Jed Kolko, Trulia’s (TRLA) chief economist, conducted an “Ask Me Anything” session on on Friday. Kolko answered questions ranging from the outlook of the national home market to whether buying a home is even a sound investment anymore.

Here are some of best answers:

Is buying a house a sound investment?

Kolko: “When you look over the really long term, housing has tended to be roughly similar to stocks/equities. And housing has never actually been a totally safe investment. Even though the recent housing bubble and bust were severe, there have been lots of localized home-price drops over the decades.

“Coming out of this housing crash, the big change is that people now realize housing is not a risk-free investment. Hopefully we'll all remember that home prices sometimes do go down, and it's important to factor in that risk when deciding whether to buy.”

Is it better to buy or build your home?

Kolko: “Great question, but there's no one right answer.

“Building a new home (or buying one that's under construction) lets you customize features yourself, and its often easier to build in certain features (Ethernet wiring, radiant heat, etc.) from the start than tearing up an existing home to add them.

“However, new homes are typically more expensive to buy than existing homes. Also, some people prefer older, more established neighborhoods, where new homes are rarer.

“Finally, if you're thinking about being your own developer and overseeing the construction of a new home yourself, that could give you lots of control over every feature -- but development could be a full-time job. Only do that if you really love the process.”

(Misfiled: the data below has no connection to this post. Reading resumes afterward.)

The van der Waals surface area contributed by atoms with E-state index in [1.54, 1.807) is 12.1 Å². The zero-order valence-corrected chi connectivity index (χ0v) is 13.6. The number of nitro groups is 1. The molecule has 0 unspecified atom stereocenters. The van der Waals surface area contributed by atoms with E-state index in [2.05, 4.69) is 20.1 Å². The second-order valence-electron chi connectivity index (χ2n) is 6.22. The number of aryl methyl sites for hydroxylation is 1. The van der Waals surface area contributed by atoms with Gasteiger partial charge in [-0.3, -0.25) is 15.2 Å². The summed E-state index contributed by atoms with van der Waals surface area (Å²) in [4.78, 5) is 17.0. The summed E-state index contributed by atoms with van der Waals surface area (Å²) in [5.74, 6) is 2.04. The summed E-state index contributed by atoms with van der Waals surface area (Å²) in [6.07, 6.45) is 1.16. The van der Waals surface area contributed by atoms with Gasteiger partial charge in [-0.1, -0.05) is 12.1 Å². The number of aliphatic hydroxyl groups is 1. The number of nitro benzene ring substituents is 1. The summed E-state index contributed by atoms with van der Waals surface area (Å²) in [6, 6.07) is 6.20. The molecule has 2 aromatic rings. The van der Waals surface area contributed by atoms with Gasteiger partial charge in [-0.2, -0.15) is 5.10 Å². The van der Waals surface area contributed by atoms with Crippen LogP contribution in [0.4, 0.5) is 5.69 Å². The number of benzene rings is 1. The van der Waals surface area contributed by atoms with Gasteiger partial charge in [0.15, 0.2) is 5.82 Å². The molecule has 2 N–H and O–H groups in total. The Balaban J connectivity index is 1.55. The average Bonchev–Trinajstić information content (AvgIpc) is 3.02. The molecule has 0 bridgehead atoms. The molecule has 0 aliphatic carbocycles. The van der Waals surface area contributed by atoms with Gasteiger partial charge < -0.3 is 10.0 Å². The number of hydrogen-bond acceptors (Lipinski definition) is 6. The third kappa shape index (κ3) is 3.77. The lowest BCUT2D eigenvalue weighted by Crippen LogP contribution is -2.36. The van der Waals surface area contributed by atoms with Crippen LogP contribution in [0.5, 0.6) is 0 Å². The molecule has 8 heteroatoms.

Is the housing bubble about to burst again?

Kolko: “Our research shows that home prices still look 5% undervalued nationally. Even though prices have jumped in the last 2 years, they're still in rebound mode after the huge price declines of the housing bust.

‘Even though I don't think we're in a bubble nationally, homebuying is getting more expensive. Prices are rising around 10% year-over-year, and mortgage rates are rising. So it will probably be more expensive to buy a home a year from now than it is today, but lots of people don't have the down payment or can't get a mortgage today.”

What do you think of the current state of the Manhattan market?

Kolko: “Manhattan prices are sky-high, making Manhattan one of the few places in the country where it's cheaper to rent than to buy a comparable unit. Nearly everywhere else in the country, buying looks cheaper, thanks in large part to mortgage rates that are still very low by historical standards.”

What about the California market?

Kolko: “Southern California home prices now look about 10-15% overvalued relative to fundamentals. But even when SoCal is not looking bubbly, it's still an expensive place to live.

“Housing affordability is always a challenge for California, especially in the big coastal markets. It's hard to build new housing: most of populated California is a strip of land sandwiched between an ocean and mountains, so geography limits the amount of new construction. On top of that, regulations hold back housing construction further. Housing affordability will probably always be a challenge in California unless construction in the big coastal metros increases significantly.”

Click here for the rest of Kolko’s AMA, including his thoughts on which fast food breakfast is a more sound investment.